Saturday, October 14, 2006

The Hill of Howth

Kenneth Hurlstone Jackson’s A Celtic Miscellany (originally published fifty-five years ago) contains a whole section on Nature, something the early Celtic writers treated with particular freshness. There are poems on the changing seasons, on rivers, mountains and woodlands, on snow and mist and stars. A few of them describe specific landscapes, like the Hill of Howth, ‘the peak that is the loveliest throughout the land of Ireland.’ The anonymous fourteenth century author of this piece describes the hill in terms that now seem like oxymoron: a ‘vine-grown pleasant warlike peak’ and ‘the hill full of swordsmen, full of wild garlic and trees, the many-coloured peak, full of beasts, wooded.’ It is as if the beauty of this ‘bright peak above the sea of gulls’ can only be enhanced by the part it played in the battles of Irish legend, as the place where ‘Finn and the Fianna used to be.’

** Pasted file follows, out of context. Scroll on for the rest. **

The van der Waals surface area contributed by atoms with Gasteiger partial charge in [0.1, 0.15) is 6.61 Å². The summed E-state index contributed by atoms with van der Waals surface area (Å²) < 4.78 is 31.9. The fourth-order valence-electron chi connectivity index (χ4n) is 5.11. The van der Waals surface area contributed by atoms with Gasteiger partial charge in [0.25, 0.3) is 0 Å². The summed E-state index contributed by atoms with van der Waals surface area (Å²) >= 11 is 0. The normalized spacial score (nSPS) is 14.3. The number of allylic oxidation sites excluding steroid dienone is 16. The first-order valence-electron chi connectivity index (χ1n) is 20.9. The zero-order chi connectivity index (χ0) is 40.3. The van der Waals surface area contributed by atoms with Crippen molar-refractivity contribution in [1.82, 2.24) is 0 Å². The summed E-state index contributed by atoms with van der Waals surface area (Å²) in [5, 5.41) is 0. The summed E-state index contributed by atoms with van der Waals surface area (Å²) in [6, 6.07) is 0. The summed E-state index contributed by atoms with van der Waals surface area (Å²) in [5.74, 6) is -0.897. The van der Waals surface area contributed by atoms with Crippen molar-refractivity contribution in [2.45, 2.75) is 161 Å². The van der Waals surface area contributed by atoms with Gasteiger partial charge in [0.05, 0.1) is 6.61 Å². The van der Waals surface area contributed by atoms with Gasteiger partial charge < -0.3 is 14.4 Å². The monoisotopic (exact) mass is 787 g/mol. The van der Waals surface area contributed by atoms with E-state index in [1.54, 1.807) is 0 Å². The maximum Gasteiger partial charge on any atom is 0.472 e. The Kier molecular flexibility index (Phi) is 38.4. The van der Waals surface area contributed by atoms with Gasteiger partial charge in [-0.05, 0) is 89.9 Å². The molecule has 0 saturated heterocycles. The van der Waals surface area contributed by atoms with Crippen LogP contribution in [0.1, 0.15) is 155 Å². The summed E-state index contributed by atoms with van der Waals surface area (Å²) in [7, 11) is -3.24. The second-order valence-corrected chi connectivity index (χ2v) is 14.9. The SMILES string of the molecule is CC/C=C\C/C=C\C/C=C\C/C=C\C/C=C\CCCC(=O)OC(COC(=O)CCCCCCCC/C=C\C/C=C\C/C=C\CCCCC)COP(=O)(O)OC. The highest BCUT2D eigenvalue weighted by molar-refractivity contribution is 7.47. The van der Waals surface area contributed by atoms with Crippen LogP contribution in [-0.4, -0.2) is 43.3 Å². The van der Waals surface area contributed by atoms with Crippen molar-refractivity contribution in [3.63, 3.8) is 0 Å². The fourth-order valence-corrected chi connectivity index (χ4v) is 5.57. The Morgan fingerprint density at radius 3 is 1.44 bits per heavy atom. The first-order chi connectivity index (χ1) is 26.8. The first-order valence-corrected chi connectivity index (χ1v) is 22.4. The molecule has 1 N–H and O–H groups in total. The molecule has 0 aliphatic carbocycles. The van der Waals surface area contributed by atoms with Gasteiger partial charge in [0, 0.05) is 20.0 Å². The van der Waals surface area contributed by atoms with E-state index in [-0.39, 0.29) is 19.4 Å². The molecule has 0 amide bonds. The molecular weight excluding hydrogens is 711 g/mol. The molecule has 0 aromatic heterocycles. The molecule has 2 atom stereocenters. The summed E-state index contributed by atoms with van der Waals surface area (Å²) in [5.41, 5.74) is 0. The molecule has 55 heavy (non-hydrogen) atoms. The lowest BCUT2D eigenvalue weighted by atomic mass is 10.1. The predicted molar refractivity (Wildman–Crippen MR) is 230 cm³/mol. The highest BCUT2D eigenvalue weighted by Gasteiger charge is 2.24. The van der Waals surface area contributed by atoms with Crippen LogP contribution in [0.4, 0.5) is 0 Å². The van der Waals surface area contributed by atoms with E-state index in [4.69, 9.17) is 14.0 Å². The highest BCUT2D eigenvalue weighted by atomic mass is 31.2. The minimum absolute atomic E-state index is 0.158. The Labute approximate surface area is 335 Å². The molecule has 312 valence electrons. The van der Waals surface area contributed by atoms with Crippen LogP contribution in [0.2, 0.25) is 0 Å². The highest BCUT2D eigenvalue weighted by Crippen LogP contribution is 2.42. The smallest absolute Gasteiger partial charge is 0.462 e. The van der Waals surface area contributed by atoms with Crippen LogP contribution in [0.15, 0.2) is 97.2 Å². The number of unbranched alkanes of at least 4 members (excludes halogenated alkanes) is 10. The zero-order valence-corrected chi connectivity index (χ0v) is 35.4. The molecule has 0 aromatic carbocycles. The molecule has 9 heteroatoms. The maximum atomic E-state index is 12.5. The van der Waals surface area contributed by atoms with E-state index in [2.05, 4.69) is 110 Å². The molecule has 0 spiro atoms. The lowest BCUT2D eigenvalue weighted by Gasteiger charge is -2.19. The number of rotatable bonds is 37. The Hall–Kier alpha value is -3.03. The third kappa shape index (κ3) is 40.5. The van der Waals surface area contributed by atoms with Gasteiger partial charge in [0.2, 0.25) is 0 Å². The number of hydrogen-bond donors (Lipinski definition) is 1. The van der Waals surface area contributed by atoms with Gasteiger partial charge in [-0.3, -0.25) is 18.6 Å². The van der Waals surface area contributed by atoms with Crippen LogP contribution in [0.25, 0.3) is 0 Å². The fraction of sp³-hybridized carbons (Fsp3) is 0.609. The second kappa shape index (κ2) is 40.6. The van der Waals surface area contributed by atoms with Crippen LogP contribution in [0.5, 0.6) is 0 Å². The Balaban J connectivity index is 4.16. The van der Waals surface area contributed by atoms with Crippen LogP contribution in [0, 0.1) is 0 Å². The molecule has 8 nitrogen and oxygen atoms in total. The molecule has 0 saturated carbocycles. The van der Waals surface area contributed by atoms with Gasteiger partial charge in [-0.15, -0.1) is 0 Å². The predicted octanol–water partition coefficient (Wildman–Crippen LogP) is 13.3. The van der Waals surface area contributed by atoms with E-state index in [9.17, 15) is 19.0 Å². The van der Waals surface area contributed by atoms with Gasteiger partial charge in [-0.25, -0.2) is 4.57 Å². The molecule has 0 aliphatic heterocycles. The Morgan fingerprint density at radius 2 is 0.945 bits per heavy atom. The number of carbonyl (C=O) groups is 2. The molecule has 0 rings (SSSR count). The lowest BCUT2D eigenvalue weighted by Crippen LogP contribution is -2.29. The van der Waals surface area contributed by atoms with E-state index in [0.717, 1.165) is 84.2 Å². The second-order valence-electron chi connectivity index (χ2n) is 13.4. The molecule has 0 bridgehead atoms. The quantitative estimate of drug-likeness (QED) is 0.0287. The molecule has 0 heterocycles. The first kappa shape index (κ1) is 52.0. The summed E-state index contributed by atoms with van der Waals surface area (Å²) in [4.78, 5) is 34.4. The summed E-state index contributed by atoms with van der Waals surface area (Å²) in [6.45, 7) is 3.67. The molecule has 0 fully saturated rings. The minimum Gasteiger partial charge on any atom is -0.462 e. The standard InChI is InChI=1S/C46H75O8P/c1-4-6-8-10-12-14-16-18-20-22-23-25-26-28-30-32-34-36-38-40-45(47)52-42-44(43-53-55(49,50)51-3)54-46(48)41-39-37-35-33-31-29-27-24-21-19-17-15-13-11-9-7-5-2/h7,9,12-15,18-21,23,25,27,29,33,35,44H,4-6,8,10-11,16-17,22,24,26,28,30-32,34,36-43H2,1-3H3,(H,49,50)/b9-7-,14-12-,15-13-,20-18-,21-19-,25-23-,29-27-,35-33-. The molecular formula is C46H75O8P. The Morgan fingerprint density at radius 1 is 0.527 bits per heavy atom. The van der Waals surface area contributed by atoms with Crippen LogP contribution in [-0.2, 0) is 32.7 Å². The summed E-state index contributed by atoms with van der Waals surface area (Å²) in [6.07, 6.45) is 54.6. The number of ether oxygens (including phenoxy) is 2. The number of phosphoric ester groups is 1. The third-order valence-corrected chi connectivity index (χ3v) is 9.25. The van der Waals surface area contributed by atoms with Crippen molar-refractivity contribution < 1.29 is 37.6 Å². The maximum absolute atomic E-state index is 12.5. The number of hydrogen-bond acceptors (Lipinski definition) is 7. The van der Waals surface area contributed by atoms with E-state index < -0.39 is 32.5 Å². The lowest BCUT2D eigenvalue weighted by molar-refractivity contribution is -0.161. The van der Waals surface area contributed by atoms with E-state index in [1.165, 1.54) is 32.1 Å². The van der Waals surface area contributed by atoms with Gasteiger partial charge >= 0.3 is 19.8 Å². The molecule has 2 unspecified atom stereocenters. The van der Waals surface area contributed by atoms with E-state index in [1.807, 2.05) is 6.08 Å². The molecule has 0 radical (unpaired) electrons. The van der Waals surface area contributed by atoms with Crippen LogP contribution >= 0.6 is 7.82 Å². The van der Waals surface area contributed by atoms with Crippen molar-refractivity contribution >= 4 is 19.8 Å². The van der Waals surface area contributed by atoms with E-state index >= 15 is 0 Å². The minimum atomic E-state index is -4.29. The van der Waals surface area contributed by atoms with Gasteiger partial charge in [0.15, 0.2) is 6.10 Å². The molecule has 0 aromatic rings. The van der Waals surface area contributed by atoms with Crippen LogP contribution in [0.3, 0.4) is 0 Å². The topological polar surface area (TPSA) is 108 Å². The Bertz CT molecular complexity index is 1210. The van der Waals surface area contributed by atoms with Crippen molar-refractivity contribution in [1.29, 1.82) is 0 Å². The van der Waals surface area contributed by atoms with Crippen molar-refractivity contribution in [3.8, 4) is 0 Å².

No comments: